Table of Contents

The International Handbook of Political Ecology

The International Handbook of Political Ecology

Edited by Raymond L. Bryant

The International Handbook features chapters by leading scholars from around the world in a unique collection exploring the multi-disciplinary field of political ecology. This landmark volume canvasses key developments, topics, issues, debates and concepts showcasing how political ecologists today address pressing social and environmental concerns. Introductory chapters provide an overview of political ecology and the Handbook. Remaining chapters examine five broad themes: issues and approaches; governance and power; knowledge and discourse; method and scale; connections and transformations. Across diverse topics and perspectives, these chapters amount to a wide-ranging survey of current research, making the International Handbook an indispensable reference for scholars and students in political ecology.

Chapter 19: Understanding Fukushima: nuclear impacts, risk perceptions and organic farming in a feminist political ecology perspective

Aya H. Kimura

Subjects: environment, environmental politics and policy, environmental sociology, geography, human geography, politics and public policy, environmental politics and policy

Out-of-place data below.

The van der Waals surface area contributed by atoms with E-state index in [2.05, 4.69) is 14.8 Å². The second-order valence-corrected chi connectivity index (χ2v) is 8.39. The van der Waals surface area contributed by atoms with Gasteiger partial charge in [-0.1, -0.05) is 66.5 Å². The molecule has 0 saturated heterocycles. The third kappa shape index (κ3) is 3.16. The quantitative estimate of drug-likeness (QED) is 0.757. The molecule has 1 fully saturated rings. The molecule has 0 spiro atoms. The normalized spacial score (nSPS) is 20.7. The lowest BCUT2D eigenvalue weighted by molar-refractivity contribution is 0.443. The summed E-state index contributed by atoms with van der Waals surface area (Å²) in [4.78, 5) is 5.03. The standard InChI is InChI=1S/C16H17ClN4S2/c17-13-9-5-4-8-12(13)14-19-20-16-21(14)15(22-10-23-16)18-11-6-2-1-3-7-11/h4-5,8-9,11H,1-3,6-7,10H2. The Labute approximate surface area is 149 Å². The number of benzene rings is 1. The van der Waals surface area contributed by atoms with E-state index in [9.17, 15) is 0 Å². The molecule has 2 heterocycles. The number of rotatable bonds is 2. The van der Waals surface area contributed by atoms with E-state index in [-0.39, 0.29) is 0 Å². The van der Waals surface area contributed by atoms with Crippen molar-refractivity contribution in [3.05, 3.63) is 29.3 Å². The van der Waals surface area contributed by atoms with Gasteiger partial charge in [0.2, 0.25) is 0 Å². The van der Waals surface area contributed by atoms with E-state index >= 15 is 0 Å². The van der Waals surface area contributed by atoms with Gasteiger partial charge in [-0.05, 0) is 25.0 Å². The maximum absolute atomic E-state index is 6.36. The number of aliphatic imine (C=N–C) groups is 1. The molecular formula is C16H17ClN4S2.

This chapter addresses the civil nuclear power issue using a feminist political ecology perspective to understand some of the complex social dynamics and governance involved. After considering how social scientific understanding would benefit from use of this perspective, we analyze Japan’s Fukushima Daiichi Nuclear Power Plant disaster of March 2011 in relation to the impact on local organic agriculture. The analysis here finds complicated gender dynamics in the nuclear accident. At the local level, social tensions were linked in part to intra-family and often gendered divisions over whether to stay or to leave farms. On a broader policy level, post-crisis responses by the government were profoundly gendered. The government masked the gravity of the situation by emphasizing control and business-as-usual in a performance of hegemonic masculinity, while condemning ‘irrational’ (read ‘feminine’) consumer fears over food safety. Responses by Fukushima organic farmers and women’s key role in them also show an important distinction between heavy-handed and counter-productive national (male-led) efforts and grassroots efforts by farmers. The pro-nuclear elites underplayed radiation-related risks and their central interest was national economic development, while organic farmers’ ethics of care acknowledged squarely the reality of contamination and critiqued the prioritization of economy over life. This analysis affords political ecology insight into one of the world’s largest recent disasters while exploring how politics, ecology and gender intersect in nuclear energy issues.

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